As Smith often points out, he had actually scored the opening goal of the final, yet it is not what he is remembered for. With seconds left, Michael Robinson burst through the middle of Manchester United's defence, shrugging off Kevin Moran before cutting inside Gordon McQueen and laying the ball off to Smith for his shot at infamy. "Robinson going forward strong," Jones said, as the attack got under way. "He's inside the Manchester United penalty area. He finds Smith," he went on, before delivering the killer line. "And Smith must score. And he hasn't scored. And Bailey has saved it."
Radio 2 listeners were often spoilt when Jones or Bryon Butler took to the microphone, and this day was no exception. Jones' delivery was certainly in a different league to what most of us experienced on BBC1 at the time, the usually impeccable John Motson hardly excelling. "There's somebody to his right. It's Smith, and Bailey has saved," Motson shrieked. I don't like to be too critical of Motson, who I believe was a fine commentator in the 1980s, but Jones definitely won that particular battle hands down in 1983.
"And Gordon Smith will remember that moment for a very, very long time indeed," was Jones' parting shot, a very accurate assessment of the situation. The fanzine title and numerous re-runs of the clip around May every year must gnaw at Smith's nerves, and as a man who still thinks of Thierry Henry's miss in the Champions League final at least twice a day, I'm guessing Brighton fans of a certain age must replay the miss over and over again in their heads. Sport hurts.
He did score the opening goal in the final, you know....
Al Michaels: "Do you believe in miracles?"
I really need to get around to writing a blog about the "Miracle on Ice" one day. The medal match contested between the ice hockey teams of the USA and the Soviet Union at the 1980 Winter Olympics has inspired films, documentaries, books, and was chosen as the sporting moment of the twentieth century in Sports Illustrated. And it also contained a line of commentary that is unforgettable.
The American team were really not given any hope of defeating the powerful Soviet outfit, their side comprising of amateur and collegiate players hardly expected to compete at the same level as their world class opponents. At a time of political troubles between the two nations - the Soviet invasion of Afghanistan had led President Carter to call for a boycott of the Moscow Olympics - it was assumed that the battle on the Lake Placid ice rink would not be as tense. Cue a miracle.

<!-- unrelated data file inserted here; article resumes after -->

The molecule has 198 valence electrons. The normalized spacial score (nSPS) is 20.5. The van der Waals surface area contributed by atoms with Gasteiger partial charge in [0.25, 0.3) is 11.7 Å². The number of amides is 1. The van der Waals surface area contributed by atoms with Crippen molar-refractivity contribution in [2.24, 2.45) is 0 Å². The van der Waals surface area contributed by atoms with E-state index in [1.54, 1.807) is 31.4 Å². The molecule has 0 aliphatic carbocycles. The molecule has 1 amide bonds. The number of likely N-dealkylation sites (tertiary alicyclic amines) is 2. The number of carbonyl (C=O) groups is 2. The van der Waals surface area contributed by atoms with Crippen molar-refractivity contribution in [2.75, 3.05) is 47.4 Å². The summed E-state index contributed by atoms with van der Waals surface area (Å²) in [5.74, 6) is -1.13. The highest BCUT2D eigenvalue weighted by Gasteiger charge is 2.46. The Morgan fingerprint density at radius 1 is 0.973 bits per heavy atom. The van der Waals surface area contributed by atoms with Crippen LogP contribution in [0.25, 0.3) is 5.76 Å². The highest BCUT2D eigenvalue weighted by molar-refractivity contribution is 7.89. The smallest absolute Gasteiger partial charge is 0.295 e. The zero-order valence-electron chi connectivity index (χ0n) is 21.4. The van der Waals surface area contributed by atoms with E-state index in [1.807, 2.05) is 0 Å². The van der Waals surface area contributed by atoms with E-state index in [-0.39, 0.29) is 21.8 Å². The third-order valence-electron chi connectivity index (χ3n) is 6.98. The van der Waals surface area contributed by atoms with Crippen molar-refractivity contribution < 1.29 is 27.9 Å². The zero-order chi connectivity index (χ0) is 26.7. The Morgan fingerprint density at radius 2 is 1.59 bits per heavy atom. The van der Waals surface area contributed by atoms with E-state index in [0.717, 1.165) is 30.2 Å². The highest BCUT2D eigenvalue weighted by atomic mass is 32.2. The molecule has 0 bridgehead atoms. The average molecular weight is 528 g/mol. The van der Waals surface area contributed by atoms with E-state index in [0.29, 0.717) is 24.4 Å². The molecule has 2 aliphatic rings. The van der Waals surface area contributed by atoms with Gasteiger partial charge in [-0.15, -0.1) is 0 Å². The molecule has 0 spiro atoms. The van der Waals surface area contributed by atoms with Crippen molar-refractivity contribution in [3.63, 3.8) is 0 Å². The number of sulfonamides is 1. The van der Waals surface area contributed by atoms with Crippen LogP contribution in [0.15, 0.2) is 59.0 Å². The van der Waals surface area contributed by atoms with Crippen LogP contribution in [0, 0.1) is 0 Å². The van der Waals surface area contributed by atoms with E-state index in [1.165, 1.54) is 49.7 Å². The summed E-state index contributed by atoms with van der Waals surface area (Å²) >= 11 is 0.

As the clock ticked down and the Americans led 4-3, it soon became apparent that the result that nobody had even considered was becoming a reality. Al Michaels, commentating on the match with Ken Dryden, began counting down the seconds remaining, before delivering his line from commentary heaven. "11 seconds, you've got 10 seconds, the countdown going on right now! Morrow, up to Silk. Five seconds left in the game. Do you believe in miracles? YES!"
The Americans would eventually go on to claim the gold medal by defeating Finland in their next match, but it is the Miracle on Ice and Michaels' commentary masterpiece that provided the golden moment. "No words necessary," declared Michaels, as he followed Richie Benaud's silence is golden rule, allowing almost a full minute to progress without adding to the pictures. A lot of commentators could learn from that.
Chris Handy: "You don't wear a green and gold jersey to pull out that sort of Mickey Mouse rugby."
The deciding Test of the Lions tour to Australia was delicately poised when David Campese chose to make his mark on the series. Unfortunately for the hosts, it was not at the right end of the pitch. Such was the enormity of the error that the scene of the crime was labelled Campo's Corner to mark the occasion.
A sliced Rob Andrew drop goal attempt was the trigger behind the infamous events at Sydney in July 1989. Campese gathered the ball behind his try line, but instead of touching down for a 22-yard drop-out, his gambling instincts took over. Throwing a wayward pass to a surprised Greg Martin, Campese and the Australian public could only look on as Martin spilled the ball, allowing Ieuan Evans to score a decisive try (although the decision to award the try is still debated to this day).
What would become apparent was the utter disgust that many Australians felt towards Campese, with co-commentator Chris Handy neatly speaking for the nation in his stinging remarks towards the winger. "You don't wear a green and gold jersey to pull out that sort of Mickey Mouse rugby," Handy declared, as he didn't even try and hide his Campese contempt.
The autopsy was as messy as the try itself, with Campese's brother attacked, and many calling for the winger to be dropped from the team. Campese would bounce back, though, his displays at the 1991 World Cup helping Australia to win the competition in the land of the Pommes. Presumably Handy was a little happier that Campese had ditched the Walt Disney antics by then.